We do not consider the Confessions to be equal to Scripture. But because Scripture is true, and becasue they faithfully explain the teachings of Scripture (that which is true) we 'subscribe' to them even as we 'subscribe' to the Word itself. And thus, if we are faithful to the Word, and faithful to what has proved to be a faithful and true exposition of the Word, then we can have confidence that we are being faithful to our Savior and Lord of the Church, and we are faithful in the mission of the Church to which our Lord has called us. (i.e., Matthew 28:19-20).
Lord keep us steadfast in Thy Word and faithful in ministry.
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by Rev. Ralph Spears
This year's Holy Week television was graced by programing on the origins
of Christianity and early Christians by PBS, promising more substance than
the usual 'mysteries' associated with Biblical subjects that have been regular
fare on another Cable Channel. Having missed the first part, dealing mostly
with material from the Dead Sea Scrolls and the Nag Hammadi Library (both
of personal interest to me and found in the late 1940's) and the added insight
they give to the subject, I was inclined to watch the final part of the PBS
What I saw was both disappointing and unfortunate, despite all of the assembled scholars queued for extended cameo interviews and expert commentary. Mostly from the (once) prestigious Ivy league Divinity schools including Union Theological Seminary and a smattering of large Southern schools, what the 'experts' were presenting had nothing to do with faith. The hour instead became 'a tag team match' of highly critical commentary on historic material from the Gospels. The four Gospels were strictly reviewed as "period literature" written against the backdrop of a widely differing (in their opinion) variation of years and geographical settings.
What an odd way to cover the Gospels and the early Christians! Whereas some of this may be helpful to the understanding of each Gospel, it became the only criteria for the fine tuned scholarly comment from the panel assembled. [One of these scholars I had admired in the past for her careful scholarship in other Biblical areas and her work on the Gnostics.]
What immediately came to mind was a conversation I had had with Dr. Theodore Gaster. Dr. Gaster was the first scholar to translate the Dead Sea Scrolls into English and provide with his rendering a brilliant introductory commentary (in l956) which is still valued by many present day scholars. He was the son of an eminent Jewish scholar Moses M. Gaster and a man of faith. I had mentioned to Dr. Gaster that I had read a book by a Union Seminary professor on the "Secret Gospel of Mark" which I found both lacking in scholarship and any content involving faithfulness to the material as Scripture.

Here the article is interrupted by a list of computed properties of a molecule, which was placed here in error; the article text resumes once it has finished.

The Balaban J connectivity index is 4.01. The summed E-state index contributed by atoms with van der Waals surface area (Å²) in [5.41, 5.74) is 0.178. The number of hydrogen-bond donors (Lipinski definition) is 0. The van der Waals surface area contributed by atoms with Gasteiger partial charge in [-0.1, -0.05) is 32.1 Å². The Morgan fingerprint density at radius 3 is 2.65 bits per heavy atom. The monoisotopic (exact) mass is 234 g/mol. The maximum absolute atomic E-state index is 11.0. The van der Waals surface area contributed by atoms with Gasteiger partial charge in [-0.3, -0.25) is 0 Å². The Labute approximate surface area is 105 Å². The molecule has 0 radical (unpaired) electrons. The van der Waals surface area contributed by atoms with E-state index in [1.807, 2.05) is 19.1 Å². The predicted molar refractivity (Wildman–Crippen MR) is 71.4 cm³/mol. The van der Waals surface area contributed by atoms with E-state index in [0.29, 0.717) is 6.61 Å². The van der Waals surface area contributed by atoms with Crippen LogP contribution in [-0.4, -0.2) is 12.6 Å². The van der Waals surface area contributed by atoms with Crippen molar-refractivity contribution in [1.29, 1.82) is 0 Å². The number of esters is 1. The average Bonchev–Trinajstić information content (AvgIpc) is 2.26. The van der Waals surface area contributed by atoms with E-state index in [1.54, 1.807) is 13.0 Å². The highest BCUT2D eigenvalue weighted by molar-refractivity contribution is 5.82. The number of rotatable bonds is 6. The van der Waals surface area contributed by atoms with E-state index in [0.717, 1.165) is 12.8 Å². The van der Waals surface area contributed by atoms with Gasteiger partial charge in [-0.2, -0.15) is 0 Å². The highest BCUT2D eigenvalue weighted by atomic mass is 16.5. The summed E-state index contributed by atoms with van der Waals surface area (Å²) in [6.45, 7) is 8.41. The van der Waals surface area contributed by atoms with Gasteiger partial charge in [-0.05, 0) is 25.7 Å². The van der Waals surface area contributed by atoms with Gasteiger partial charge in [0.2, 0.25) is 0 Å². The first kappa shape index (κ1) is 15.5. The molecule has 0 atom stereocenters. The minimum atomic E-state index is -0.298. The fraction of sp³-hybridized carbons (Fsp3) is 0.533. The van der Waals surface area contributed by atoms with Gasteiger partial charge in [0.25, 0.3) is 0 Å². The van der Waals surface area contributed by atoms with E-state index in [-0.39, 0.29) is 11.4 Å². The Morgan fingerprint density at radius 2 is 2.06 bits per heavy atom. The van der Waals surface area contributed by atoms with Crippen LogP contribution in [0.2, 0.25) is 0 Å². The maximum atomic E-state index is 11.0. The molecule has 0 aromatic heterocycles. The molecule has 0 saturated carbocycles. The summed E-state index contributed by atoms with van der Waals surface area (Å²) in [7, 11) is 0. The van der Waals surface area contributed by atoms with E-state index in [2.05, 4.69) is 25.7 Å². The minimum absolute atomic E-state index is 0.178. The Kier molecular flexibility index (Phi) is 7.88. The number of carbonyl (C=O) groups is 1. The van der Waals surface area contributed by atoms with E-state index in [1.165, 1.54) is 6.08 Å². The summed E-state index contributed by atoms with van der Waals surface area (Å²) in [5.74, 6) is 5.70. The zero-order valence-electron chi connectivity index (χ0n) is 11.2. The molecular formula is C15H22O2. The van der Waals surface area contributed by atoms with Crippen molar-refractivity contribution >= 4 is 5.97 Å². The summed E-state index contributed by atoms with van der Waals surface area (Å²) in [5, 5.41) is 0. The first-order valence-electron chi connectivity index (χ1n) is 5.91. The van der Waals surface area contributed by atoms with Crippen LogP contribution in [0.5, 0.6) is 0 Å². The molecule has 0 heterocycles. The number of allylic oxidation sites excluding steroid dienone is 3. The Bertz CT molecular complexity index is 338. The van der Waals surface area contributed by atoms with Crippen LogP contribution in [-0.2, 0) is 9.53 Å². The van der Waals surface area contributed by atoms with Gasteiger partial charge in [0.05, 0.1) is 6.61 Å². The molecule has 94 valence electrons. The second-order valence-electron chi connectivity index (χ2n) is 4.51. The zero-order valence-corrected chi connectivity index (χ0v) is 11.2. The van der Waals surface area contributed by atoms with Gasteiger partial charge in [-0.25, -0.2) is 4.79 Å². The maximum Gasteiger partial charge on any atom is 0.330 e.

"Why of course!" said Dr. Gaster in his robust way, "They don't believe anything over there", gesturing in the general direction of Union from his office at Barnard College in upper Manhattan. "I believe much more of the Christian Scriptures than most all of them do !" His reply on that hot afternoon twenty-five years ago both surprised and delighted me and result in several more visits with him as he patiently gave incisive and helpful comments to my inquiries on the Essenes and the early Christian Church.
Jesus posed the appropriate question on the subject, "How can the blind lead the blind?" 'Will they not both fall in the pit of unbelief?' We have this great treasure expressed in the Gospels, which document Faith, written faithfully to deliver 'faith to all of the saints', as the memorable passage of Jude says. And yet this element was completely absent in the PBS presentation.
We are not Bible 'thumping' fundamentalists on the nature of Scripture, but rather simple believers who ask that the fundamental basis of our Gospels be given a fair hearing or at least be represented in their true nature. Mark, Matthew, Luke and John were individually represented as mere reflections of what was going on in the Christian community at the (supposed) time of their writing. For example:
Totally lacking in this account is a reliable tradition passed over by these
scholars that a complete copy of the Gospel of Matthew was carried into India
by Thomas about 50 A.D. suggesting that Matthew was written even earlier
than most scholars want to believe that Mark (which they have long called
the first Gospel) was written.
Luke and John were similarly dismissed as products of their 'time' and not essentially as documents of Faith. John was written at a much later time, they said, when Christians were being persecuted by Jews and the Romans alike. Therefore, John refers to the "Jews" as persecutors which would draw together the persecuted fellowship of Christians and provide the most super-natural account of Jesus and the Resurrection and His appearances to the Apostles said these same scholars, because 'that's what was needed in that the time'.
One of the panel of experts made a motion to dismiss the often repeated suggestion that what we have in the Four Gospels is four witnesses to the same event from differing perspectives. "No" said this scholar from Atlanta, rather suggesting again, that these most valued of books to all Christians were fabricated from a common pool of knowledge and skillfully tailored to the needs of the time and place where the writers found themselves
Fortunately the theories and suggestions of these scholars, were very weak themselves. If we followed their logic, we could not see how Christianity could have grown at all to become the vibrant, faith based doctrine of The Way that spread in every direction from Jerusalem.
Furthermore, the presentation was given from the stance of dissembling rather than from a positive position of critiquing the subject.
Dr. Gaster long ago, pointed out that The Gospel of John could have easily been an earlier writing and not Second Century A.D. as the scholars said, because his use of words and phrases were so close to the language of the Dead Sea Scrolls of the time of Jesus. [This is true also of the language and word usage of the Epistles of Peter and John, and of James according to Dr. Gaster.] Besides there is a hint of interior evidence that John had originally been a follower of John the Baptist and at the very least familiar with the Essenes. (John 1:35-40)